Nice has made around 150 recommendations a year since 2005 for areas where savings can be made, amounting to £600m of potential savings across the NHS. Examples include delivering cognitive behaviour therapy for depression by computer in place of a therapist, improved drug treatment for high blood pressure to cut the risk of heart attacks and strokes, and the use of long-acting contraceptive injections or implants for women who forget to take the daily contraceptive pill, reducing unwanted pregnancies and abortions.

"We have told our guidance groups they need to look very hard for savings and to emphasise them. We will go through all the advice and look at the threshold for referrals [to hospital] because that's the point at which all the costs of [hospital] care kick in."

Sir Andrew said the review of existing clinical guidelines would be complete by the end of the year. With researchers from the Cochrane database they were also looking at "evidence of overuse" of clinical practices to "see what the prospects [for savings] might be".

"We can put the NHS in the position it needs to be to make decisions about the services it is appropriate to fund. It is always about optimising clinical practice – what is the right level of use to give the best outcomes for the resources we have got. It is a new emphasis that recognises the different circumstances the NHS finds itself in."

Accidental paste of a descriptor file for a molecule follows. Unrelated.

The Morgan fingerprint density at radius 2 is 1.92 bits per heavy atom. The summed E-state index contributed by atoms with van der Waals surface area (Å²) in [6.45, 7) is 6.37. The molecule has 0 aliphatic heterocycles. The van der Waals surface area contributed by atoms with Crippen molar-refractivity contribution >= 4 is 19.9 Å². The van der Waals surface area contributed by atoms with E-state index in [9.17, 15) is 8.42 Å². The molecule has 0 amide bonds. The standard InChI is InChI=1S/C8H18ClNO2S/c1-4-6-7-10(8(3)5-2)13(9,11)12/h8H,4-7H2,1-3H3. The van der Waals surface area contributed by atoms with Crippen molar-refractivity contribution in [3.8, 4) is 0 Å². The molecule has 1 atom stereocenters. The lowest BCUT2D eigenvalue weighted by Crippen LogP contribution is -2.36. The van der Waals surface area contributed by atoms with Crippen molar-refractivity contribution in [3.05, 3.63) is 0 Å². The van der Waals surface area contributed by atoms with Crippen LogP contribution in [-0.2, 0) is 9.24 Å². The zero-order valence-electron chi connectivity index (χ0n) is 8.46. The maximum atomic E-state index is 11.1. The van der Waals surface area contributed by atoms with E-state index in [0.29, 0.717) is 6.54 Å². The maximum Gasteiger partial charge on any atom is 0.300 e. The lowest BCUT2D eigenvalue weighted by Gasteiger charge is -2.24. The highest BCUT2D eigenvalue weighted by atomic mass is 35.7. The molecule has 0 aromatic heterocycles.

Nice is already under fire for allegedly rationing treatments on the NHS. But of the 370 recommendations on the use of drugs or other technologies it has made since it was established in 1999, it has said "no" in just one in 10. In about two thirds of the remainder it has recommended some restriction compared with indications in the licence. The net effect has been to add at least £1.6bn annually to the NHS drugs budget.

Nice has encouraged the NHS to spend more money more quickly than would otherwise have been the case and the Department of Health has added around £150m a year to hospital budgets to accommodate its recommendations. Nice is now taking a tougher line with pharmaceutical companies on costs. In the last year it has forced at least three companies to agree "patient access" deals for new cancer drugs, reducing their cost to the NHS by up to half, bringing them within the Nice cost-effectiveness threshold.